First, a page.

Fifth Circuit Affirms FCA Liability and Damages Under A Fraud-in-the-Inducement Theory
On July 9, 2009, the Fifth Circuit affirmed the district court's grant of summary judgment for the government on both liability and damages in a False Claims Act ("FCA") case involving false statements made to induce the award of federal research grants under the Small Business Innovation Research ("SBIR") program. United States ex rel. Longhi v. Lithium Power Tech., Inc., Nos. 08-20194, 08-20306, 2009 WL 1959259 (5th Cir. July 9, 2009). The district court had held that the government's fraudulent inducement theory was viable under the FCA "even if the statements on particular invoices submitted in connection with the project were true." Id. at *3. The Fifth Circuit agreed, reasoning that the otherwise true claims were actionable false claims because they were derived from the original fraudulent misrepresentations made to induce the grants. Id. at *7.
Notwithstanding that the research was performed satisfactorily by the defendants, the Fifth Circuit also affirmed the district court's holding that the government's damages were the total amounts paid to the defendants under the fraudulently induced grants - and therefore awarded treble damages without any offset for the value of the work done. The Fifth Circuit reasoned that the government received none of the benefit of its bargain because the SBIR program was designed to benefit only "eligible deserving small businesses," which the defendant was not.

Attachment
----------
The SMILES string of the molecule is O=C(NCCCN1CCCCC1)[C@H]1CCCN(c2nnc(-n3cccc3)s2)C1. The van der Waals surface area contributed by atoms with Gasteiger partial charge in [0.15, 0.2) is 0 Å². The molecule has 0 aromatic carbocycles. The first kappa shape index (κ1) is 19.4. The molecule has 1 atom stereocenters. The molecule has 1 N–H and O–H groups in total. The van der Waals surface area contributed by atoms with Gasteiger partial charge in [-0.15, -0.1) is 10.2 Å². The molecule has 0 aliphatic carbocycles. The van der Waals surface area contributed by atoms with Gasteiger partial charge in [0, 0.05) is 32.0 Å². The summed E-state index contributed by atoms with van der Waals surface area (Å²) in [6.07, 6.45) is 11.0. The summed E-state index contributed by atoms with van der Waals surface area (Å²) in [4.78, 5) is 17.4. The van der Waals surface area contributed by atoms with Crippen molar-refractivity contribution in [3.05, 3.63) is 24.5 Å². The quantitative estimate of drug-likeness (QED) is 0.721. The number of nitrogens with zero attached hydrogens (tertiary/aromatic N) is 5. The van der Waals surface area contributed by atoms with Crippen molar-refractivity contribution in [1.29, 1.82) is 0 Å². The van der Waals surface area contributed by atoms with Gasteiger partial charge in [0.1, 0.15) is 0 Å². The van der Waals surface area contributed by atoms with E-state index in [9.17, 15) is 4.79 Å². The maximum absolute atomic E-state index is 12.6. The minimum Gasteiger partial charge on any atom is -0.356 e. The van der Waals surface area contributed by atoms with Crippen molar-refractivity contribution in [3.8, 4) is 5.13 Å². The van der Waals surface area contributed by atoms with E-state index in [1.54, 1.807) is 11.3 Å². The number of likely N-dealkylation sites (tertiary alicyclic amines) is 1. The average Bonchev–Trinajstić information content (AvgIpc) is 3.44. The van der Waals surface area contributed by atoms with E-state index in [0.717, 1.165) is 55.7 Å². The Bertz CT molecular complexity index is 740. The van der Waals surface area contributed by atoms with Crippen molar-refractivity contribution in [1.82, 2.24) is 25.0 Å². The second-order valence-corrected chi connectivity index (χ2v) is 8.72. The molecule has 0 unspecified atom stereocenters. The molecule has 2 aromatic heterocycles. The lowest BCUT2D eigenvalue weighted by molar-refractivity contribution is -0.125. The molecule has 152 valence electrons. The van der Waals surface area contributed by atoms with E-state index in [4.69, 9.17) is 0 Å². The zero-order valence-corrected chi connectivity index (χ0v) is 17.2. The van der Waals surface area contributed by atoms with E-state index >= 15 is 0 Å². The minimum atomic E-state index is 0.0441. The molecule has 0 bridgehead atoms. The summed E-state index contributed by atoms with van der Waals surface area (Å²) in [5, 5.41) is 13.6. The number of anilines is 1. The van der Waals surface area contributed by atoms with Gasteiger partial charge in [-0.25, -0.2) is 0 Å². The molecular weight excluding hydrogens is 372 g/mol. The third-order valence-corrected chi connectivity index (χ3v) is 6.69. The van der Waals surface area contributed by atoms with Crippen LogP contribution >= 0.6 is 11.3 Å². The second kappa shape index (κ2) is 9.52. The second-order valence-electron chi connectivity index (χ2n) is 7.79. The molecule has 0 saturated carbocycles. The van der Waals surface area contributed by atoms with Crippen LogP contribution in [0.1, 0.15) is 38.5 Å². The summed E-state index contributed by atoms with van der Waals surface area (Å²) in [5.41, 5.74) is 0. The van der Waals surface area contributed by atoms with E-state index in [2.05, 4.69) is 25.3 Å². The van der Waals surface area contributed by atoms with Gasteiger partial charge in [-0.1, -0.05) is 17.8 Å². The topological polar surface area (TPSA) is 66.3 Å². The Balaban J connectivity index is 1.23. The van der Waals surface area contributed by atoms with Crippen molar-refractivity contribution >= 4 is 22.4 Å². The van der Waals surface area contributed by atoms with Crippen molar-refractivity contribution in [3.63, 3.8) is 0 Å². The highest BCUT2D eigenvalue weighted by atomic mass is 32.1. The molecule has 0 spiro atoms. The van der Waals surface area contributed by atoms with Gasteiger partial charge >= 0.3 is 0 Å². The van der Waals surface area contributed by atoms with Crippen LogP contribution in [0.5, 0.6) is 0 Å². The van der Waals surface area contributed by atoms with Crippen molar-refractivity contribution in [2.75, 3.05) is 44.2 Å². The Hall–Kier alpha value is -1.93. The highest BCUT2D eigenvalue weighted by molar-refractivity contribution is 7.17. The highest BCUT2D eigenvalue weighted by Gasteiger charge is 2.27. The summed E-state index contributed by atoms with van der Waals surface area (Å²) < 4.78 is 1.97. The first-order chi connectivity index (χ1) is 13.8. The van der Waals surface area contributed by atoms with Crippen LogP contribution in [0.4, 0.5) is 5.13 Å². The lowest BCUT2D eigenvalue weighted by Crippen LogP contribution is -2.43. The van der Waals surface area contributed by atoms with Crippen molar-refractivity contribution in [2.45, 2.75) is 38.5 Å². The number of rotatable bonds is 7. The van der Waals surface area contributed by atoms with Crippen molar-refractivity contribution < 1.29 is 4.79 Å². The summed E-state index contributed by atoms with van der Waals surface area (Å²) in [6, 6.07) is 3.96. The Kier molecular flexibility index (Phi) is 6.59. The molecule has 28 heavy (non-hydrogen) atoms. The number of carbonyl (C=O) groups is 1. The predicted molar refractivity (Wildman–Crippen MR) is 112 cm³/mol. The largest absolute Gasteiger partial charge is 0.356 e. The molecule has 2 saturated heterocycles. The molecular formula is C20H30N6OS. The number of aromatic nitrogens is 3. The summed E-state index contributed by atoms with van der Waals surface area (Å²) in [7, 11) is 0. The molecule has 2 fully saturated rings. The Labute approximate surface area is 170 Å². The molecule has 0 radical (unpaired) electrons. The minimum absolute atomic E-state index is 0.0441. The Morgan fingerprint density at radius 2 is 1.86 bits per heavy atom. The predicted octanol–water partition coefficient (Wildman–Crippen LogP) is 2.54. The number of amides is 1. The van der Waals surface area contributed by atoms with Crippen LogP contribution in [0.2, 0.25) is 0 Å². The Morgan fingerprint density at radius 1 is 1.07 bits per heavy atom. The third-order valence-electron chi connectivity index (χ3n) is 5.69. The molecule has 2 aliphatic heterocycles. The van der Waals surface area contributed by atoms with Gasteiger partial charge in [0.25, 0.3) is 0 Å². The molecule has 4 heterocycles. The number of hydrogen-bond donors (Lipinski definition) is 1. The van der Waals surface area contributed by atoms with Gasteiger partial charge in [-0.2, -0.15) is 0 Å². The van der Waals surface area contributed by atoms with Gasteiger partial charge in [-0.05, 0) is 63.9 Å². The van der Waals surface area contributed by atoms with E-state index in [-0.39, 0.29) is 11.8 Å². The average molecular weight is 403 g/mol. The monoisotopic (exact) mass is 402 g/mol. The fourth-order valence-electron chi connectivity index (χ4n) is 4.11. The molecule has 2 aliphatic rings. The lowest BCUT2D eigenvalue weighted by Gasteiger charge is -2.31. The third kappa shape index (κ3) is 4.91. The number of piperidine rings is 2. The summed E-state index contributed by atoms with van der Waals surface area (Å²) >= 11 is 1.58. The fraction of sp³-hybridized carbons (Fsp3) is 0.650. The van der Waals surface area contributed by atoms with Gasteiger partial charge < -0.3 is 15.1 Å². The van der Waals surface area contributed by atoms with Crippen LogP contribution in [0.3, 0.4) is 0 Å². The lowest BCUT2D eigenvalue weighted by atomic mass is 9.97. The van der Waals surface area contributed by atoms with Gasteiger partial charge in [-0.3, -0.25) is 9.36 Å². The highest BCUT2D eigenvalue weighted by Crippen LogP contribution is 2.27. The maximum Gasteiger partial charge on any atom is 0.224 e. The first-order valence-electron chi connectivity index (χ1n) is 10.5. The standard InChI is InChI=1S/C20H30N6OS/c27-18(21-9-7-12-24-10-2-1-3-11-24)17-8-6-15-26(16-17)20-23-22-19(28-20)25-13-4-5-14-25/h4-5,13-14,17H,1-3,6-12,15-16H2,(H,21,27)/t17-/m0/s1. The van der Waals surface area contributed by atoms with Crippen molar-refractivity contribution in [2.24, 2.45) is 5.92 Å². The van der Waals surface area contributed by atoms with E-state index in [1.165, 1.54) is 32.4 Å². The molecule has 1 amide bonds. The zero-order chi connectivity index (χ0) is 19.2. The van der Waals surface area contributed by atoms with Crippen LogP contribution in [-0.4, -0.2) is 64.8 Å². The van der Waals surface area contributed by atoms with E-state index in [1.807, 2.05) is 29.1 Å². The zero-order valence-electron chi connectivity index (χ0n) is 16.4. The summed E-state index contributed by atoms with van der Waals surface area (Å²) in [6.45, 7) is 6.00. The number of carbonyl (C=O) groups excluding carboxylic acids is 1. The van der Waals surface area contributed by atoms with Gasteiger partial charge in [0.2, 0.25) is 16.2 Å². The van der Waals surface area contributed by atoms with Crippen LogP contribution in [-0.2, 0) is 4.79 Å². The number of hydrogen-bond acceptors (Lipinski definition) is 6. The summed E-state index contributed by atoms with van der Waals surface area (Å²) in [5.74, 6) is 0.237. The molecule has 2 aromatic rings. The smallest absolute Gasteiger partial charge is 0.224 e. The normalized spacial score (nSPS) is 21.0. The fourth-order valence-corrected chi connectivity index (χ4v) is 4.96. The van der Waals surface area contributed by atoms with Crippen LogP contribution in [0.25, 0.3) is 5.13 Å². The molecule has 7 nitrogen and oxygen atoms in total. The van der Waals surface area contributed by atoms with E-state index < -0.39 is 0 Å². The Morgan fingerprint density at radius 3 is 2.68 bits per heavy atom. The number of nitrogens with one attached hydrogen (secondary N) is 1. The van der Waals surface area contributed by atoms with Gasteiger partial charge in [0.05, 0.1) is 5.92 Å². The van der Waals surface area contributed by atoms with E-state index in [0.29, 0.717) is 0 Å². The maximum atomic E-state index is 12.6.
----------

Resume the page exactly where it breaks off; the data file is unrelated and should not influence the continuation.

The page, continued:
The Longhi case could have far reaching implications, not only in cases involving alleged kickbacks, but also those involving special government programs such as those for small disadvantaged businesses, service disabled veterans, and women and minority owned businesses. Any material misstatement in securing eligibility for those programs could lead to FCA damages of three times the amount of money they received from the government under those programs even if the work they performed was acceptable and useful.
As the Fifth Circuit said, "The irony of this situation is not lost on the court. Lithium Power blatantly deceived the [government] and received funds that it was not entitled to. But it appears that the company then went on to successfully design and manufacture lithium-based batteries that the [government] found to be satisfactory. The Defendants ability to deliver on the hoped for 'ends,' however, does not justify the means it employed to receive the SBIR grants." Id. at *11.
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